The banging you hear in the background? That’s the drumbeat for an Oscar nomination for Gena Rowlands. Rowlands stars in “Six Dance Lessons in Six Weeks,” a movie about the impact an elderly south Florida widow and a much younger gay dance instructor have on each other’s lives.
Rowlands plays Lilly Harrison, the former wife of a conservative Southern Baptist minister. Cheyenne Jackson is Michael Minetti, a former Broadway hoofer reduced to teaching old ladies to dance.
The film is based on a play by Richard Alfieri and is directed by Arthur Allan Seidelman, who also directed the original stage productions in New York and Los Angeles.
Seidelman, who is also an Emmy-wining television director, spoke to the Forward about how he switches from one medium to another, his famous Yiddish uncle, and being held captive in a Lebanese refugee camp.
Curt Schleier: You are a multi-hyphenate director, working in TV, theater and film. Is it easy to switch between various media?
What constitutes a Palestinian film is a matter of huge debate. Some argue it is determined by the identity of the filmmaker, or by the film’s narrative. Others suggest it is production-led, and therefore depends on the financial institutions or individuals that back it.
Palestinian national cinema is a relatively young cinema, and it is unique in that it exists in the absence of statehood. This issue has led to controversy, as the Academy Award nominated film, “Divine Intervention” (see below) demonstrates. Here are 9 Palestinian films that can help you get up to speed on the best of the still-young tradition.
This was the first major Palestinian feature film made by an “insider,” and helped demonstrate the possibility of a Palestinian national cinema.
Despite being under curfew, a Palestinian mayor wants to celebrate his son’s wedding with a traditional ceremony. The Israeli military governor who rules the Palestinian village initially refuses, as he fears a political demonstration. Eventually he permits the celebration on condition he be allowed to attend.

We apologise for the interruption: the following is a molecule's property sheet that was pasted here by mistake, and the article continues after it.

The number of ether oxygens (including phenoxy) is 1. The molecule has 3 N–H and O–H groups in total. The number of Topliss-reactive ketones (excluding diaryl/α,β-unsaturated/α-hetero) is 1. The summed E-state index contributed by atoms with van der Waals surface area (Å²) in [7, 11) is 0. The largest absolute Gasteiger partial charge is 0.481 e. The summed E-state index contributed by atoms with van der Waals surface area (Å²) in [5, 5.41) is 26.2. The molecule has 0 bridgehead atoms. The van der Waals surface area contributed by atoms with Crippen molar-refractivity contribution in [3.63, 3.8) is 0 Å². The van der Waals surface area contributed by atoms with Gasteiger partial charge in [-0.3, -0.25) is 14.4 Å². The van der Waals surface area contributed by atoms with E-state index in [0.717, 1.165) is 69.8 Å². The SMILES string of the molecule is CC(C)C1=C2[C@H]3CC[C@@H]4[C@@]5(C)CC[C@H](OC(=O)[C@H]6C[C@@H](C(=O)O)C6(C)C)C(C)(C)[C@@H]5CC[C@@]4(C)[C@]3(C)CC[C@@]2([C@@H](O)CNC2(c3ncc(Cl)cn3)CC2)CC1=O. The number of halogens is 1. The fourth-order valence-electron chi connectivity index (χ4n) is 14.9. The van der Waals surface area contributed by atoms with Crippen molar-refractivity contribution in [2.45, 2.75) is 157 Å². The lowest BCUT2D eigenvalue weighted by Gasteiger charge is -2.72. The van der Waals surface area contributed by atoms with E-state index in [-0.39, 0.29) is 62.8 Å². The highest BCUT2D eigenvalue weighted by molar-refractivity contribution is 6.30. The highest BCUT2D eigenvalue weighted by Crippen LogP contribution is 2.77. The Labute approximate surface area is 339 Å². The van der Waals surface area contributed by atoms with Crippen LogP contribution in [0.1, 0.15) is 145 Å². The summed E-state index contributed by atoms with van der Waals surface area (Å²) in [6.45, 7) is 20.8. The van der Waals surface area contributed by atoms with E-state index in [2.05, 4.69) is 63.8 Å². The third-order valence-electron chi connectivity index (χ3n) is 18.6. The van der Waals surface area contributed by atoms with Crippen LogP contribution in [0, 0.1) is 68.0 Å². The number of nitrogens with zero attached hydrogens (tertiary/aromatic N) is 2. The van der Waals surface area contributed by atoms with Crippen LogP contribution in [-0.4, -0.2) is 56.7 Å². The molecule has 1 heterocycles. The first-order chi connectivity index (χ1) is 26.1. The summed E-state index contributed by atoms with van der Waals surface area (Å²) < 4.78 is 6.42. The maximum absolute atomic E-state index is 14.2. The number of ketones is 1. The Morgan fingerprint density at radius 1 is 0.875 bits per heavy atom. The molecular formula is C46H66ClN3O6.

“The war against Gaza finished and the war against me finished,” said Suha Arraf, referring to the controversy that had taken place during the summer over her directorial debut film, “Villa Touma.”
At the Venice Film Festival, the Haifa-based Palestinian-Israeli filmmaker and screenwriter had categorized her film as Palestinian — not an issue per se — but the fact that a significant portion of the film’s production budget had come from Israeli public funds made it a matter for debate.
Arraf’s decision provoked considerable dispute among members of the Israeli film industry as well as from Limor Livnat, Israel’s Minister of Culture.
Although Arraf had put in her own money and additional investment had come from Germany, other Israeli state institutions, including Mifal HaPayis (Israel’s national lottery) and the Ministry of Economy, had also provided funds.
In November, an Israeli Economy Ministry committee ruled that she would have to return the funding she had received from the ministry.